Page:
Dysgraphia is a biological condition that can make many aspects of writing difficult. But it can affect children socially, too. Here are four common social challenges your child may face—and what you could do to help.
Social challenge #1: Your child is easily frustrated by writing assignments—to the point of temper tantrums.
The dysgraphia link: For kids with dysgraphia, writing can be a difficult and slow process. Being pressured to write may add to the anxiety.
How you can help: Make writing more fun with journaling and other activities that develop writing skills.
Social challenge #2: Your child speaks vaguely or talks around things.
The dysgraphia link: Kids with dysgraphia may have language processing issues, which can make it difficult to express ideas and speak about specifics.
How you can help: Encourage speaking skills by trying video games and apps that can help your child become a better communicator.
Social challenge #3: Your child doesn’t pick up on humor.
The dysgraphia link: Language processing difficulties can make it tough for kids to understand humor or language nuances such as sarcasm.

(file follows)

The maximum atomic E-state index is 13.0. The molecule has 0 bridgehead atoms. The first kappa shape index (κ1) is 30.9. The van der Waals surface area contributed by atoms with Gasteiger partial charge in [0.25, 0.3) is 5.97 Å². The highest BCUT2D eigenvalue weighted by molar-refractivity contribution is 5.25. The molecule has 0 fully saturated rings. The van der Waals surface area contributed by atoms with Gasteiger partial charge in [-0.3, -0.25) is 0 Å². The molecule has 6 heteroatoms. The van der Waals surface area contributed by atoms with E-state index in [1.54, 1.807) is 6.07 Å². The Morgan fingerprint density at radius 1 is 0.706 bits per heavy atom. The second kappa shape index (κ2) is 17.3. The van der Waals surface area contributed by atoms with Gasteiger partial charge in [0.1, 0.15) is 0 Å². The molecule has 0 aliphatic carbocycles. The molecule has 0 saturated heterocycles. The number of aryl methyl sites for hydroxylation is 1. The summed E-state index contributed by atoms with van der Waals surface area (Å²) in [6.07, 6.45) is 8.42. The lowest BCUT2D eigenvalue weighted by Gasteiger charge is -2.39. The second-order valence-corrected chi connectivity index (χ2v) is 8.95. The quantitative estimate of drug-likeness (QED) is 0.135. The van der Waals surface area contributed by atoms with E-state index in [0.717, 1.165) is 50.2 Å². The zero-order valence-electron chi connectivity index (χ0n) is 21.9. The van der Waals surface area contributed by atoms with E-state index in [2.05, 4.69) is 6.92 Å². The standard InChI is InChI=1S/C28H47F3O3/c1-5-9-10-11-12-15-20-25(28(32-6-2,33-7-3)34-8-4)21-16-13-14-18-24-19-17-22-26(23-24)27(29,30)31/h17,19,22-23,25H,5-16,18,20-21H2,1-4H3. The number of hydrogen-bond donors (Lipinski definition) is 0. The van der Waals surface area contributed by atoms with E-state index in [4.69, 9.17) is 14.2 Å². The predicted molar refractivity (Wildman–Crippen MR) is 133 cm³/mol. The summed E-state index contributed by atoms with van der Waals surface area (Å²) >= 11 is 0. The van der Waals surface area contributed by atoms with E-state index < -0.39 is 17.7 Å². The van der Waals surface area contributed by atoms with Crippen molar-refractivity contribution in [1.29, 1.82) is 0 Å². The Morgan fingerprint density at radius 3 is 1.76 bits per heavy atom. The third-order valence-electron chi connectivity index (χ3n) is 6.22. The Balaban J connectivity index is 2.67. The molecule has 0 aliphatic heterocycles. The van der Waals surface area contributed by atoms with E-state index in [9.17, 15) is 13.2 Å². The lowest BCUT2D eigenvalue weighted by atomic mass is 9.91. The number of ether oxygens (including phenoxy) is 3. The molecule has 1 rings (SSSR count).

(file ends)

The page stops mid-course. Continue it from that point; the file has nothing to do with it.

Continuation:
How you can help: Sit down with your child and watch a funny movie or TV show that has straightforward humor (in other words, one that doesn’t rely on double meanings or reading between the lines). Laugh along with your child and then discuss what makes the content funny.
Social challenge #4: Your child lacks confidence and frequently says, “I’m not good at school.”
The dysgraphia link: Children with dysgraphia may sense they’re different from other kids and worry they’re not smart. That can lead to low self-esteem.
How you can help: Encourage your child to choose afterschool activities that will build on strengths. Doing well in one area can help boost your child’s confidence and self-esteem.
Having social issues on top of writing challenges can take a toll on your child. But there are many ways you can help your child build confidence and strengthen social skills.